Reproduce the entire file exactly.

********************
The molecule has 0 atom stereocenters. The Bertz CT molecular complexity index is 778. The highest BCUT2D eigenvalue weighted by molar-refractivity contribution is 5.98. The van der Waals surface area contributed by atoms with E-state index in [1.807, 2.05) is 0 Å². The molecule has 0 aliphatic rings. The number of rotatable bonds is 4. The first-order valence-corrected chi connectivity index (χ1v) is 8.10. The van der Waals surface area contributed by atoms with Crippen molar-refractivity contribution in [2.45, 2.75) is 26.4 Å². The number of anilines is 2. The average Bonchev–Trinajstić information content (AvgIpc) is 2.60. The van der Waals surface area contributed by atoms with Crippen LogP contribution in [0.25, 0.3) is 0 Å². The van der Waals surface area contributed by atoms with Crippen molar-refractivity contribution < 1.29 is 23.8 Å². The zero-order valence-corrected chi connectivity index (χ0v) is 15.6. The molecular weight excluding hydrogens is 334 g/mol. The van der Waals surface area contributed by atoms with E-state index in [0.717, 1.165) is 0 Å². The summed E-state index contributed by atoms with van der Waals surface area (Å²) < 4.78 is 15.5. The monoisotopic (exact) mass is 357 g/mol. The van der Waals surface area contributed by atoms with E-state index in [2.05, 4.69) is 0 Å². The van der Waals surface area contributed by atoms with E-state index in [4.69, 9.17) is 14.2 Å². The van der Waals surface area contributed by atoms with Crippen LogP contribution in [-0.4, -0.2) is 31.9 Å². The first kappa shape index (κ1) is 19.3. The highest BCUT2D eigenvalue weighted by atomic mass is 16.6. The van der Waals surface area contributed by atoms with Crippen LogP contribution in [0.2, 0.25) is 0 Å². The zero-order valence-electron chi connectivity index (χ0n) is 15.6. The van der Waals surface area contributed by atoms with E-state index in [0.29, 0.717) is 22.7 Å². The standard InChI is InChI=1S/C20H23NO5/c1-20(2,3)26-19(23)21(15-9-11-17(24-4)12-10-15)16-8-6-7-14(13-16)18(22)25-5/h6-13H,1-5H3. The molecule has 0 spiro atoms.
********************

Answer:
The molecule has 0 atom stereocenters. The Bertz CT molecular complexity index is 778. The highest BCUT2D eigenvalue weighted by molar-refractivity contribution is 5.98. The van der Waals surface area contributed by atoms with E-state index in [1.807, 2.05) is 0 Å². The molecule has 0 aliphatic rings. The number of rotatable bonds is 4. The first-order valence-corrected chi connectivity index (χ1v) is 8.10. The van der Waals surface area contributed by atoms with Crippen molar-refractivity contribution in [2.45, 2.75) is 26.4 Å². The number of anilines is 2. The average Bonchev–Trinajstić information content (AvgIpc) is 2.60. The van der Waals surface area contributed by atoms with Crippen LogP contribution in [0.25, 0.3) is 0 Å². The van der Waals surface area contributed by atoms with Crippen molar-refractivity contribution < 1.29 is 23.8 Å². The zero-order valence-corrected chi connectivity index (χ0v) is 15.6. The molecular weight excluding hydrogens is 334 g/mol. The van der Waals surface area contributed by atoms with E-state index in [0.717, 1.165) is 0 Å². The summed E-state index contributed by atoms with van der Waals surface area (Å²) < 4.78 is 15.5. The monoisotopic (exact) mass is 357 g/mol. The van der Waals surface area contributed by atoms with E-state index in [2.05, 4.69) is 0 Å². The van der Waals surface area contributed by atoms with E-state index in [4.69, 9.17) is 14.2 Å². The van der Waals surface area contributed by atoms with Crippen LogP contribution in [-0.4, -0.2) is 31.9 Å². The first kappa shape index (κ1) is 19.3. The highest BCUT2D eigenvalue weighted by atomic mass is 16.6. The van der Waals surface area contributed by atoms with Crippen LogP contribution in [0.2, 0.25) is 0 Å². The zero-order valence-electron chi connectivity index (χ0n) is 15.6. The van der Waals surface area contributed by atoms with E-state index in [0.29, 0.717) is 22.7 Å². The standard InChI is InChI=1S/C20H23NO5/c1-20(2,3)26-19(23)21(15-9-11-17(24-4)12-10-15)16-8-6-7-14(13-16)18(22)25-5/h6-13H,1-5H3. The molecule has 0 spiro atoms.